We know LEO equals pass rusher. The 3-tech DT, sometimes called the "under" tackle, will be a little quicker and a better penetrating pass rusher type (think Jonathan Babineaux or Rod Coleman). The 1-tech DT will eat up a double-team (a la Paul Soliai), and the strongside DE will be a stronger, more run-oriented defender that will also have to handle double-teams -- he basically functions as a 3-4 lineman.
The SAM linebacker is also an incredibly important position in this defense because he will be called upon to handle a number of different duties. Obviously, being on the strong side means he needs to be able to shed blocks and play stout run defense. However, he also has to possess cover skills, as he'll sometimes drop in a zone or be matched up with the tight end (remember Gronkowski burning whatever linebacker was covering him in the Superbowl?). Opposite him, the WILL is usually smaller and quicker -- an attacker that will occasionally provide blitz pressure. And the MIKE of course handles pre-snap adjustments and functions as a jack of all trades.
How might the Falcons look in this alignment? I think it's safe to say there will be plenty of personnel changes this offseason, but an early guess might look like this:
LEO: Jonathan Massaquoi
3T: Ra'Shede Hageman / Jonathan Babineaux
1T: Paul Soliai / Corey Peters
SDE: Tyson Jackson
WILL: Prince Shembo / Joplo Bartu
MIKE: Paul Worrilow
SAM: Sean Weatherspoon
The obvious problem here is that Worrilow (still) does not possess the cover skills for an inside linebacker, so like many I expect the Falcons to address that position this offseason. Massaquoi is the only guy on the roster I see as having the quickness to play LEO, which as I said basically functions as a designated edge rusher.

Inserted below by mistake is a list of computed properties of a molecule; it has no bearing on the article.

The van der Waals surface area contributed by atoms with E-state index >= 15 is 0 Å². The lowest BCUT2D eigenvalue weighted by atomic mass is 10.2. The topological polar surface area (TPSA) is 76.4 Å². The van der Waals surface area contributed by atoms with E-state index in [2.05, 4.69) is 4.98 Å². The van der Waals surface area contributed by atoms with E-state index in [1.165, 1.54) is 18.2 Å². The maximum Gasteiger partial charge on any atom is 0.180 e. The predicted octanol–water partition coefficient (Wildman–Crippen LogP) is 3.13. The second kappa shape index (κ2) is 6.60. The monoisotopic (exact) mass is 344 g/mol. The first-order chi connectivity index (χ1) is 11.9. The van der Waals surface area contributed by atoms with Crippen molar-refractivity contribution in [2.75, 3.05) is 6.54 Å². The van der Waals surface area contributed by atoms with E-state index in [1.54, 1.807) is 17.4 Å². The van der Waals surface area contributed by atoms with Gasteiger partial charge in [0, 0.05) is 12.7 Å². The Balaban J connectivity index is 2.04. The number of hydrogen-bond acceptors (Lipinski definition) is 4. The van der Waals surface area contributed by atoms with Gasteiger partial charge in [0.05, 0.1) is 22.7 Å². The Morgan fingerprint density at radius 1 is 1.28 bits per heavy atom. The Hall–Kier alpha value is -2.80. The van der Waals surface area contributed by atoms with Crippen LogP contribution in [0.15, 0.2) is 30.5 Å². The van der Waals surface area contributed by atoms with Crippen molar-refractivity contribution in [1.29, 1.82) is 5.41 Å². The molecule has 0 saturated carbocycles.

Now for pass coverage in the secondary, which as others have noted employs lots of Cover 3. As a reminder, that's where the deep half of the field is covered by three players -- two corners and a safety (usually the free safety). The strong safety will often line up closer to the action, as Kam Chancellor did in Seattle, to serve as an "in the box" defender that can play the run or drift into a shallow zone.
For the Falcons, Desmond Trufant and William Moore should do just fine, and I'd love to see what Kemal Ishmael can accomplish with another offseason under his belt. No real worries here.
One last topic I'd like to cover is how these defenses were built. Richard Sherman was a 5th-round draft pick. K.J. Wright was a 4th-round draft pick. Byron Maxwell was a 6th-rounder and Brandon Browner went undrafted. The only area of that defense that wasn't built through the draft was the defensive line, which was the product of a relatively affordable string of free agent signings (Cliff Avril, Michael Bennett, Tony McDaniel, Kevin Williams).
The Falcons' front office has already shown that it can scout well in the secondary (Trufant, Moore, Ishmael, Brent Grimes). Where this team so clearly suffered under Smitty and Nolan was its front seven, where a mess at linebacker coupled with a scheme that generated no pass rush led to a lot of bad defense. And of the only two "big-name" pass rush signings, one was disappointing (Osi Umenyiora) and the other was an unmitigated disaster (Ray Edwards).
I think the hiring of Richard Smith, who did an excellent job of developing Danny Trevathan and Brandon Marshall in Denver, will help plenty in regards to talent acquisition at linebacker. As for the line, hopefully this coaching staff will be less inclined to spend all its money on run-stoppers.
If those two areas improve quickly, this defense may not be too far away from a revival after all.